SCENE 3: 16 – 27 August 2022
Spotlight: Christian Jankowski and Wang Tuo
Blindspot Gallery is pleased to present Scene 3 of Play and Loop IV, which spotlights the practices of Christian Jankowski and Wang Tuo. On one side, we will feature a selection of video works from Christian Jankowski’s expansive conceptual practice spanning more than three decades. On the other side, we will feature selection from Wang Tuo’s Northeast Tetralogy, a multi-part epic that retells the history of the Northeast China. Fundamentally different in their situational genre and hauntological approaches, Scene 3 gives a deeper dive into thinking about how artists use video to investigate and subvert the history, society, and culture we inherit and in turn participate in.
With a prolific and international practice spanning more than three decades, German artist Christian Jankowski is known for his conceptual and often performative works where he collaborates with non-art professionals from different fields, such as fortune tellers, massage therapists, soldiers, and psychoanalysts. With humorous touch and insistent charm, the artist flips the script on symbolic orders and established systems by situating his subjects, including himself, in unfamiliar situations.
In one of his earliest works, Die Jagd / The Hunt (1992), Jankowski attempts to rebel against modern society and return to the prehistorical ways of the hunter. Armed heroically with a bow and arrow, Jankowski shot down frozen chickens, butter, toilet paper, and various other essentials in the supermarket. Instead of stalking animal preys, he eyed and avoided supermarket security cameras. Despite having arrows sticking out of his bargain hunt, he must pay like everyone else at the checkout counter, yet a quiet acquiescence to the capitalist order he plays in.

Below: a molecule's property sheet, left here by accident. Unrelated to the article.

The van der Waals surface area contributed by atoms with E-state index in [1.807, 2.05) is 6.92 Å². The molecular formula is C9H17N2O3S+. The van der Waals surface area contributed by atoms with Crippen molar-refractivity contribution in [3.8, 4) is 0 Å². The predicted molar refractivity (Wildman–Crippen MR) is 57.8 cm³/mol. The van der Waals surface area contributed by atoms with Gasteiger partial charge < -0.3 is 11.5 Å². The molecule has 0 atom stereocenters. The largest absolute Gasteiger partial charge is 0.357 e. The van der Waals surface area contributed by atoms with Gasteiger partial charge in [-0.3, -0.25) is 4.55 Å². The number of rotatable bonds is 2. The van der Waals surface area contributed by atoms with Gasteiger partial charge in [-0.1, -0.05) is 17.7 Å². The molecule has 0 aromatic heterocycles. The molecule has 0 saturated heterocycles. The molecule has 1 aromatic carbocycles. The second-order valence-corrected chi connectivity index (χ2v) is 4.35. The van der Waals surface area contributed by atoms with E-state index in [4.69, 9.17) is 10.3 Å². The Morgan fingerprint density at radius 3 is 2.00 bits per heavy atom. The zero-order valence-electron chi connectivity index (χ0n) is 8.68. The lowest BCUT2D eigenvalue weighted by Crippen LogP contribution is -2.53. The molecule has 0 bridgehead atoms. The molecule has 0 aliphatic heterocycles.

A classic work of the artist, Telemistica (1999) was Jankowski’s contribution to the 48th Venice Biennale. The artist learnt Italian and called five Italian TV fortune-tellers, asking them concerns common to many artists: is this a good idea? Will I manage to make the work with limited resources? Will the finished work be good? Will it be well received? Will I be happy with my work? The televised interaction was mostly affirmative, as the fortune tellers in their vague ways correctly predicted the work’s success for the artist’s career. In its lasting relevance, Telemistica speaks to human reliance on mystical forces in face of uncertainty and crises, aptly predicting the contemporary turn to astrology and the occult.
For the video work Massage Masters (2017), which was commissioned for the Yokohama Triennale, Jankowski invited esteemed massage therapists from the Tokyo area to diagnose the ailments of Yokohama’s public sculptures and treat them according to various massage traditions. Each massage practitioner chose the sculpture best suited to their own technique, attempting to identify and alleviate the tension within the sculpture – whether originating from the material itself or the energy of the city. Rodin’s La Meditation, for instance, was given a foot massage while a ninja sports massage therapist worked on Astushi Hosoi’s dynamic abstract sculpture, The Wind Tells. Against a sanitary institutional context where art is displayed and consumed, Jankowski seeks an intimate public that is haptic, affective, and healing.